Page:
Georgia state education board to consider rules on race

Credit: Ben Gray

Credit: Ben Gray

The state education board will hold a special meeting Thursday to consider a resolution that sets guardrails around classroom discussions of race.

The meeting comes on the heels of Gov. Brian Kemp’s call to ensure critical race theory is not taught in Georgia schools.

The 5-page draft resolution says in part that the board, which is appointed by governors, “believes” that schools should not teach that “an individual should feel discomfort, guilt, anguish, or any other form of psychological distress on account of his or her race or sex ... .”

This was among the sentiments voiced by primarily white speakers at metro Atlanta area school board meetings last month. Many said they didn’t want students to feel like they were oppressors simply because they are white.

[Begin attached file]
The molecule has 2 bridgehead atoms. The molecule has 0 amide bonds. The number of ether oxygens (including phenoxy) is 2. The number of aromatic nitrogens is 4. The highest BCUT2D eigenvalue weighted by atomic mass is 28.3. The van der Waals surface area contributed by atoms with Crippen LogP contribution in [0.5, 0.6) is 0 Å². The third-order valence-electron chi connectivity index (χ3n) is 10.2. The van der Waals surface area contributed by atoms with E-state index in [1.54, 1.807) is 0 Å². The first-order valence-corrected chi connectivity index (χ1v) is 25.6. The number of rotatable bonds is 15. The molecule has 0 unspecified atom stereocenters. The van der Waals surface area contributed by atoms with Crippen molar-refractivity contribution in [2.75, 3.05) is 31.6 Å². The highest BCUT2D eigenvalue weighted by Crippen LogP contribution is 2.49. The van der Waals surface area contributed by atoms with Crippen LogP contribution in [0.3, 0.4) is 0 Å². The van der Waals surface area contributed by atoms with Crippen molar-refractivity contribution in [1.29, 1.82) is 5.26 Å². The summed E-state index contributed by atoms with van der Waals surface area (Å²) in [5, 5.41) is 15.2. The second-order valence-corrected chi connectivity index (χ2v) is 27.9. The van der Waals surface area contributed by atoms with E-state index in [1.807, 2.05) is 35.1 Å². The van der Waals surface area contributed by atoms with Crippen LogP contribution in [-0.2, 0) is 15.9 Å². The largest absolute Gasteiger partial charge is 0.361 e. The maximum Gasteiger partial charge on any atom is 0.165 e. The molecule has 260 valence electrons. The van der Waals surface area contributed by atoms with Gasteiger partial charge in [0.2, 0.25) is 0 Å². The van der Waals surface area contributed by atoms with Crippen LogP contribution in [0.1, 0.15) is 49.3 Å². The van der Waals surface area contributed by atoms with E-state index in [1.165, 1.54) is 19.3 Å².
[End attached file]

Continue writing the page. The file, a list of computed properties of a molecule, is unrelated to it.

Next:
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The resolution says the board believes no federal grants should be sought if the funding requires or encourages such concepts or practices and calls on the board to create formal rules around the stated education board beliefs.

Kemp joined the growing chorus of Republicans, including state Attorney General Chris Carr, opposing critical race theory, the decades-old educational concept that seeks to highlight how historical inequities and racism shape all aspects of society.

In a letter last month, Kemp urged the state Board of Education to take “immediate steps to ensure that critical race theory and its dangerous ideology do not take root in our state standards and curriculum.”

The theory has been linked to schools’ diversity, equity and inclusion initiatives. More than a dozen other states have passed or are considering legislation restricting how race and racism are taught in school.

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The Georgia Board of Education meeting will be held at 1 p.m. via conference call and livestreamed at